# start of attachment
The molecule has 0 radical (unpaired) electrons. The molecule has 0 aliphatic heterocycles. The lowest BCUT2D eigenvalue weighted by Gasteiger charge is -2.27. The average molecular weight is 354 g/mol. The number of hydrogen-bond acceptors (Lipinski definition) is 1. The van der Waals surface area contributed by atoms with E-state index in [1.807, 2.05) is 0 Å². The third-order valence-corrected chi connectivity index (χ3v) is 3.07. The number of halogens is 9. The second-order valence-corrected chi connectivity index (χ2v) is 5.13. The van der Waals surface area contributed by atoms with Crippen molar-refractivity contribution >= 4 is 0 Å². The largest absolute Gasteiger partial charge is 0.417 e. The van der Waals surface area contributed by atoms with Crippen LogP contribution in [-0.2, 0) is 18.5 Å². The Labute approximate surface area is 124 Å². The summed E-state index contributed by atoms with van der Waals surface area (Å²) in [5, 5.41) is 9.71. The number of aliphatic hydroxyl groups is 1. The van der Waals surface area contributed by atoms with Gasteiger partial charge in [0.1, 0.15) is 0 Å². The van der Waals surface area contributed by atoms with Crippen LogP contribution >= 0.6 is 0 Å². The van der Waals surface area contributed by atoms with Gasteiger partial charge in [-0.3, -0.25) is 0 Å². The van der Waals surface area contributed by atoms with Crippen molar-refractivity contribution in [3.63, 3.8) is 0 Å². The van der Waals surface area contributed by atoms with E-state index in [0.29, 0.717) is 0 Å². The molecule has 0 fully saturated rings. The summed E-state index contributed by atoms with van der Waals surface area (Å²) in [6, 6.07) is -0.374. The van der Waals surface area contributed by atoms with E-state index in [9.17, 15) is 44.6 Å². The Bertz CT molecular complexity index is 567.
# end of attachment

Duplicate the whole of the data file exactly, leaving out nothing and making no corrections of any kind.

The molecule has 0 radical (unpaired) electrons. The molecule has 0 aliphatic heterocycles. The lowest BCUT2D eigenvalue weighted by Gasteiger charge is -2.27. The average molecular weight is 354 g/mol. The number of hydrogen-bond acceptors (Lipinski definition) is 1. The van der Waals surface area contributed by atoms with E-state index in [1.807, 2.05) is 0 Å². The third-order valence-corrected chi connectivity index (χ3v) is 3.07. The number of halogens is 9. The second-order valence-corrected chi connectivity index (χ2v) is 5.13. The van der Waals surface area contributed by atoms with Crippen molar-refractivity contribution >= 4 is 0 Å². The largest absolute Gasteiger partial charge is 0.417 e. The van der Waals surface area contributed by atoms with Crippen LogP contribution in [-0.2, 0) is 18.5 Å². The Labute approximate surface area is 124 Å². The summed E-state index contributed by atoms with van der Waals surface area (Å²) in [5, 5.41) is 9.71. The number of aliphatic hydroxyl groups is 1. The van der Waals surface area contributed by atoms with Gasteiger partial charge in [0.1, 0.15) is 0 Å². The van der Waals surface area contributed by atoms with Crippen LogP contribution >= 0.6 is 0 Å². The van der Waals surface area contributed by atoms with Gasteiger partial charge in [-0.3, -0.25) is 0 Å². The van der Waals surface area contributed by atoms with Crippen molar-refractivity contribution in [3.63, 3.8) is 0 Å². The van der Waals surface area contributed by atoms with E-state index in [0.29, 0.717) is 0 Å². The molecule has 0 fully saturated rings. The summed E-state index contributed by atoms with van der Waals surface area (Å²) in [6, 6.07) is -0.374. The van der Waals surface area contributed by atoms with E-state index in [9.17, 15) is 44.6 Å². The Bertz CT molecular complexity index is 567.